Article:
College Stabbing Suspect Researched Mass Killings, On Suicide Watch
HOUSTON (AP) — A man accused of stabbing more than a dozen people at a Houston-area college is on suicide watch and will stay in jail as he undergoes a psychological evaluation, his attorney said Thursday. A search warrant shows that Dylan Quick researched mass killings and fantasized about cannibalism.
Quick is being held without bond on three counts of aggravated assault for the attack at Lone Star Community College in Cypress that injured more than a dozen people.
“My job is to find out very tough answers to tough questions. Why did this happen? What made it occur? What’s going on with him?” defense attorney Jules Laird said after a brief court hearing Thursday.
“Not every question has an answer that satisfies you or that says this is the root cause of why he did this … with a knife. We are going to see if we can reach that,” Laird said.
Laird said he was still looking into Quick’s background, but that he didn’t think the 20-year-old had a history of mental illness or had taken any medication to treat such a condition.
Harris County authorities have said Quick told them he had been fantasizing for years about stabbing people.
“They’ve got a statement from him, but that’s not the whole story,” Laird said.
“There are other things that I need to find out about and then we will provide the whole story to the public so that they can understand what happened,” he said.
Quick had been set to make his first court appearance Thursday since Tuesday’s attack, but Laird waived the reading of the probable cause statement so his client would not have to be in court.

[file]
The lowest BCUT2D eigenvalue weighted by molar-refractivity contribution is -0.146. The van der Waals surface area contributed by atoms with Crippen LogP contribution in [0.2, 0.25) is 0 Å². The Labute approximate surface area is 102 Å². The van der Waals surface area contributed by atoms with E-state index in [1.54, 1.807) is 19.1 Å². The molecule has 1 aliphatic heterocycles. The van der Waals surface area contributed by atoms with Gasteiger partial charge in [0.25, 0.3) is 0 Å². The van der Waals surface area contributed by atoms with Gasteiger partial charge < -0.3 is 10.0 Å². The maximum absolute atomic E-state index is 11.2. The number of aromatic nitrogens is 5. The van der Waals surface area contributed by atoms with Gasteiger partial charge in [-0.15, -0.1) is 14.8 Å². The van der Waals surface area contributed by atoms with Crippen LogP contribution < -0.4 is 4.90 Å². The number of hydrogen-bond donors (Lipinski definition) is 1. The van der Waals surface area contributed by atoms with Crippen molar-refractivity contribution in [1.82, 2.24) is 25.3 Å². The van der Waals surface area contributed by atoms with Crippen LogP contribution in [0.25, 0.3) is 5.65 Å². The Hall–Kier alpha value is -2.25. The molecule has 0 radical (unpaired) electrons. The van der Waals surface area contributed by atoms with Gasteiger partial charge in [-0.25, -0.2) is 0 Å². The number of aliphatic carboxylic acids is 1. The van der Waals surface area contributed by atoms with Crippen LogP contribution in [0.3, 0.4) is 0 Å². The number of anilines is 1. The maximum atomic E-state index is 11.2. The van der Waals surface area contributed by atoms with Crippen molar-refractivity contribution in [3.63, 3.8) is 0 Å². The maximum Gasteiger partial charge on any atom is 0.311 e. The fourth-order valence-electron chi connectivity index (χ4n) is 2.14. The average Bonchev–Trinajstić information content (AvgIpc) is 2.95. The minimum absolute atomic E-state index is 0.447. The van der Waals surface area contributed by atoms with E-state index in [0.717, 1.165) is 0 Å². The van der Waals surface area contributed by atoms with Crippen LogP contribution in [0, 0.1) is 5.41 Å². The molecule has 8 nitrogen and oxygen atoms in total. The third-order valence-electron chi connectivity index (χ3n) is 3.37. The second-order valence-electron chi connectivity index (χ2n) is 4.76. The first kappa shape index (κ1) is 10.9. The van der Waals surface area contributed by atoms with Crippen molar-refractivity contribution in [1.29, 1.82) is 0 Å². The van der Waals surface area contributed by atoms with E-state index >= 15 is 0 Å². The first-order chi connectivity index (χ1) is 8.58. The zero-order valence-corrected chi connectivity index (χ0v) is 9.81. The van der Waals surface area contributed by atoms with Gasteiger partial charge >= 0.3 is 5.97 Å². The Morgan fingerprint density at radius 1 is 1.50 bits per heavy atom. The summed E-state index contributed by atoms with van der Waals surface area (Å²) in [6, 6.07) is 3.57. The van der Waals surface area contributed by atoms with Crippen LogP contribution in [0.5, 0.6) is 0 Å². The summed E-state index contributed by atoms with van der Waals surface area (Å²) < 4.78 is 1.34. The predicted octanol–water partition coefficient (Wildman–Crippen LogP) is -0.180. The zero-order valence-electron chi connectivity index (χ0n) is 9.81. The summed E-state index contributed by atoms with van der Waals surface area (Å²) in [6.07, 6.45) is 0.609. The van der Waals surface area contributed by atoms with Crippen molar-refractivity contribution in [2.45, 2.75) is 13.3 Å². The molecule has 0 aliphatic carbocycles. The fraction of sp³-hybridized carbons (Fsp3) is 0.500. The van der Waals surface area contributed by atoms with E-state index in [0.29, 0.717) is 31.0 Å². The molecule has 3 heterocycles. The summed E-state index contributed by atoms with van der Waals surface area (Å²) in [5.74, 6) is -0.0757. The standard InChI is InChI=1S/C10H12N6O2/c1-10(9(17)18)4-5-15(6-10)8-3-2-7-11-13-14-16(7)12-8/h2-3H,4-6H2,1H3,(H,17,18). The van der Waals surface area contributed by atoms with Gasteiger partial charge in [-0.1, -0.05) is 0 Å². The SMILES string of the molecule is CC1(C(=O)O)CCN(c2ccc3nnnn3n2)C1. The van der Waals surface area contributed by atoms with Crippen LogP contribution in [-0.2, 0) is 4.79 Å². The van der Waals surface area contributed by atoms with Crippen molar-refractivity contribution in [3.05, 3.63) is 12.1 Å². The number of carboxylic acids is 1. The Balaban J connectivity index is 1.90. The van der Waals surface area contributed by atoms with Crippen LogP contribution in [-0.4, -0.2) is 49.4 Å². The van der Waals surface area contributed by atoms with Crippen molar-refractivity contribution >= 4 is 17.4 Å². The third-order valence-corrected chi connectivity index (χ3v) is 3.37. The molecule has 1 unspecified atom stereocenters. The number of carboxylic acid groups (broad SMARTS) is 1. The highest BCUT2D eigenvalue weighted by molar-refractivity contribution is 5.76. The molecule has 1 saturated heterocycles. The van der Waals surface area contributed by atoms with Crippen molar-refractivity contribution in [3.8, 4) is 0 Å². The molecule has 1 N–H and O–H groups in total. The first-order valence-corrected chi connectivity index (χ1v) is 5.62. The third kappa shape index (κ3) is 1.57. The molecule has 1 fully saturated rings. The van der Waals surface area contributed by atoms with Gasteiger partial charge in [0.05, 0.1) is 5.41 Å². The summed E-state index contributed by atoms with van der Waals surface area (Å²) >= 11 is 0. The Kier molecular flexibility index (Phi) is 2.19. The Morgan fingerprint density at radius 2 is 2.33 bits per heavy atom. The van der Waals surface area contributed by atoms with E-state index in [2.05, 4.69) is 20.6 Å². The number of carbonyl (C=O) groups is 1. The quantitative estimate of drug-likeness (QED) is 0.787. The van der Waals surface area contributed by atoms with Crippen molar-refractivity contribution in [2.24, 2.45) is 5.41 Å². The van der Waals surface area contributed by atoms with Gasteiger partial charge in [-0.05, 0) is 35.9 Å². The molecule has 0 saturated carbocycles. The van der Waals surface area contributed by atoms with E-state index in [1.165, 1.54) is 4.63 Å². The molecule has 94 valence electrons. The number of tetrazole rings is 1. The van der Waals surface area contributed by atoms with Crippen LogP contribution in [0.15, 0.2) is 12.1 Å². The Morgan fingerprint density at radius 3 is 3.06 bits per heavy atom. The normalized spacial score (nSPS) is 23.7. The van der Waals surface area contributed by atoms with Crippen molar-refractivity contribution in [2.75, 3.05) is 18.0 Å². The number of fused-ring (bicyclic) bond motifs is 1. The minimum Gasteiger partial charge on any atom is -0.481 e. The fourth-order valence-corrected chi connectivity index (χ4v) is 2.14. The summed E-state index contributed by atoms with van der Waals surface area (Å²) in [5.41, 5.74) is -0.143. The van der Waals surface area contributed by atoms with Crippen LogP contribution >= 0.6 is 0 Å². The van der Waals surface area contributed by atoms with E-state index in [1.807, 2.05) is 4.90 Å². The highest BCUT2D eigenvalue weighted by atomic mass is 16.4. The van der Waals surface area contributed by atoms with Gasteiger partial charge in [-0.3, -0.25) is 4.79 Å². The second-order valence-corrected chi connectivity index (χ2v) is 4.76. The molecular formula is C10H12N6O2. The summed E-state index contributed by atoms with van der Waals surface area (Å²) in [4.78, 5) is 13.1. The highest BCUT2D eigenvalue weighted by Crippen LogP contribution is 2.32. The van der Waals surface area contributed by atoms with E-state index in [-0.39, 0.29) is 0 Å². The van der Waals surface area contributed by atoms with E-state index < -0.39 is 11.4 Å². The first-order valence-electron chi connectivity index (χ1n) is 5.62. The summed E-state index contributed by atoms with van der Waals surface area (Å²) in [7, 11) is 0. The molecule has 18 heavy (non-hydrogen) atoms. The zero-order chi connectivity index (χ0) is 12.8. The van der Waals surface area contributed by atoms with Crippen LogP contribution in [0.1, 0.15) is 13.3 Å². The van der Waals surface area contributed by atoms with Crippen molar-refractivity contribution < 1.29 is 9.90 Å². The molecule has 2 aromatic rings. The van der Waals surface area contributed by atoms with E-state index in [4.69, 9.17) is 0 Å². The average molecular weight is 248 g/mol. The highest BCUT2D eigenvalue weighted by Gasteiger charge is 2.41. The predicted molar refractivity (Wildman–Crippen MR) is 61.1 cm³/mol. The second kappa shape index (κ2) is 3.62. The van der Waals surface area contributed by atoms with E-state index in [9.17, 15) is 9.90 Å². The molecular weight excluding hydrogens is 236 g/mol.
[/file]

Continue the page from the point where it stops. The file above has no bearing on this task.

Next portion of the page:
“We just didn’t want to have a media circus at this point in time,” Laird said.
Quick’s next court hearing is May 10.
Authorities allege Quick used a razor utility knife to slash at his victims on two floors of the college’s health science building. The attack injured 14 people, two critically. Only one person remained hospitalized Thursday, and that person was listed in good condition.
Laird said Quick had been home-schooled for most of his life and described him as a voracious reader who had thousands of books. He added that Quick had been enrolled at Lone Star in part so he could be around other people and “get some type of feel for what the rest of the world is like as opposed to just living at home … and being home-schooled by his mother.”
Laird said Quick’s parents hadn’t had any major problems with their son, though he did apparently go missing for a few days in January 2011.
Quick’s parents had contacted Texas EquuSearch, a private Houston-area group that searches for missing people, after getting a text message from their son saying “he was leaving because he might possibly harm himself,” said Frank Black, a case adviser with the organization.
Black said he and others with his group were set to begin a search for Quick when his parents contacted them three days after the initial report, saying they had found their son and he was safe.
Quick had apparently been staying on the Lone Star college campus and some security guards had given him food and a tent to sleep in, Black said.
Laird said Quick’s parents are devastated by the accusations made against their son.
Quick’s mother is “the person that knows him more than anybody else in the world. And so, what she knows of him does not fit with what happened (Tuesday). She loves him dearly and his dad loves him dearly. And both of them do not understand what happened,” he said.
Neighbors and officials at the school also have been at a loss to explain the allegations made against Quick. They have described him as friendly but also withdrawn.
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